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Dmitri Shostakovich: Symphony No. 15 / From Jewish Folk Poetry - Bernard Haitink
Elisabeth Soderstrom, Ortrun Wenkel, Ryszard Karczykowski
Dmitri Shostakovich: Symphony No. 15 / From Jewish Folk Poetry - Bernard Haitink
Genres: Pop, Classical
  •  Track Listings (14) - Disc #1

No Description Available. Genre: Classical Music Media Format: Compact Disk Rating: Release Date: 8-AUG-2000


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Product Description
No Description Available.
Genre: Classical Music
Media Format: Compact Disk
Release Date: 8-AUG-2000

CD Reviews

A sane approach
P. SIMPSON | North Yorkshire, United Kingdom | 04/10/2003
(5 out of 5 stars)

"You dont go to Haitink for extremes or quirkiness, so it may seem odd to recommend his recording of a work which some other conductors play as if it was the epitome of irony and quirkiness. But, just as his Mahler 6th of the early sixties offered a truly symphonic and comprehensible picture of that dark and tragic work, so this Shostakovich 15th brings us profundity mixed with tenderness viewed through sanity. And its that very sanity, which some critics (e.g. the authors of the Good CD Guide) deride, which makes the ethereal ending of the 15th so moving and yet so understandable, so human and universal in a way which more obviously edgy performances can't do. The sound is equally analytical and clear, both involving and yet also distancing in exactly the way the symphony is. There is a place for white-hot Shostakovitch interpretations, especially in the 15th, but there is also a place for this pensive and profoundly human one."
A Fine Shostakovich Symphony No. 15 and a Rare Bonus
Grady Harp | Los Angeles, CA United States | 11/14/2005
(5 out of 5 stars)

"Shostakovich's Symphony No. 15 has always polarized audiences, even those who are committed admirers of his music. Some find the quotations from Rossini and Wagner intrusive and facetious if not cheap, while others (this listener for one) have grown into this magnificent elegy by the tortured Shostakovich and consider it one his greatest achievements. Bernard Haitink and the London Philharmonic Orchestra give a sparkling account of the work and while it does not have the ultimate pathos of, say the Rostropovich approach, the overall arc of the symphony is well thought and the inner components of the orchestral playing are superb.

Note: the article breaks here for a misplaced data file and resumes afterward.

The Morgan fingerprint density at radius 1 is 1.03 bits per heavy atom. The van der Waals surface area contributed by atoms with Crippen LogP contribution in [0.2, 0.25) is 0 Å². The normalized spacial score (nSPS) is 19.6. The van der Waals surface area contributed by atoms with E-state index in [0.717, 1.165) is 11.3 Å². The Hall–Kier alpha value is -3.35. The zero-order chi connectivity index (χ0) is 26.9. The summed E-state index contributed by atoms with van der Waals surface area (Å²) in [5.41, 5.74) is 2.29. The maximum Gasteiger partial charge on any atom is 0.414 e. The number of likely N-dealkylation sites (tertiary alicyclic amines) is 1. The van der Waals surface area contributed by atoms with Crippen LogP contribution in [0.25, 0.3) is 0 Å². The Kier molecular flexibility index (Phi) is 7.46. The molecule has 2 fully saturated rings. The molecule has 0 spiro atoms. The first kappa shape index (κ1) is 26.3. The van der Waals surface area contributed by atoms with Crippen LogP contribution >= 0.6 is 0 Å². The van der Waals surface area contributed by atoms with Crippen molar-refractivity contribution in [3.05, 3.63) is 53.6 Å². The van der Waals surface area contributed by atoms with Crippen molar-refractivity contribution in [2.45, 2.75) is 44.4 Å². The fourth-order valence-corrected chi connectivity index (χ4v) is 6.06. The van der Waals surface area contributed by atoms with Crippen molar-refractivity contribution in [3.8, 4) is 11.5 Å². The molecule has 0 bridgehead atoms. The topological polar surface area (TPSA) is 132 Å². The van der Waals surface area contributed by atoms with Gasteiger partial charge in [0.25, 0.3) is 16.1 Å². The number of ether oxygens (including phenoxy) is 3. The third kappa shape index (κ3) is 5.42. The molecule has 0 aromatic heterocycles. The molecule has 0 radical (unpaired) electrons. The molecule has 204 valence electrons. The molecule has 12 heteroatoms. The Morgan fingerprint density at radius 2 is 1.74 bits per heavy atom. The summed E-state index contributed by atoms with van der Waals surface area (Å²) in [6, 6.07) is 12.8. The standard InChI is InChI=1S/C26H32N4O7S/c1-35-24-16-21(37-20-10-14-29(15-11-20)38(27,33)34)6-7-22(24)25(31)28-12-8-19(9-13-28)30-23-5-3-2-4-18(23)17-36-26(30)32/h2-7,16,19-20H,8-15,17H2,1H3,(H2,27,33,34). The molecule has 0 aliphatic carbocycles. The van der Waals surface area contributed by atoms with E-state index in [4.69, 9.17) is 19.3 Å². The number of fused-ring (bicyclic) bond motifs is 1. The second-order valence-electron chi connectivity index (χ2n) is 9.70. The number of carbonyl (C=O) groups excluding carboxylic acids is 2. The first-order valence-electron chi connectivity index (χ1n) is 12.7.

While it is never fair to compare a recorded version with a live performance, having just had the joy of hearing young Russian conductor Andrey Boreyko guest conduct the LA Philharmonic in what seems to be the definitive performance of this great work only serves notice that we have a new Shostakovich expert rising in the ranks. Hopefully he will survey all 15 symphonies on recordings!

Symphony No 15 has everything Shostakovich did best in orchestration - pairing pizzicato strings against woodwind and brass choirs, embellishing sustained string chordal clouds with tinkling percussive instruments of every description, heavily grounded deep strings and tubas with solo instrument 'riffs', and above all creating occult messages about his personal conviction within the framework of the music. This symphony, being his last, ends with a movement based on the fate motif of Wagner exhaling to the final pages of soft high percussion ticking away at the clock of life that finally ends in death. It is overwhelmingly touching.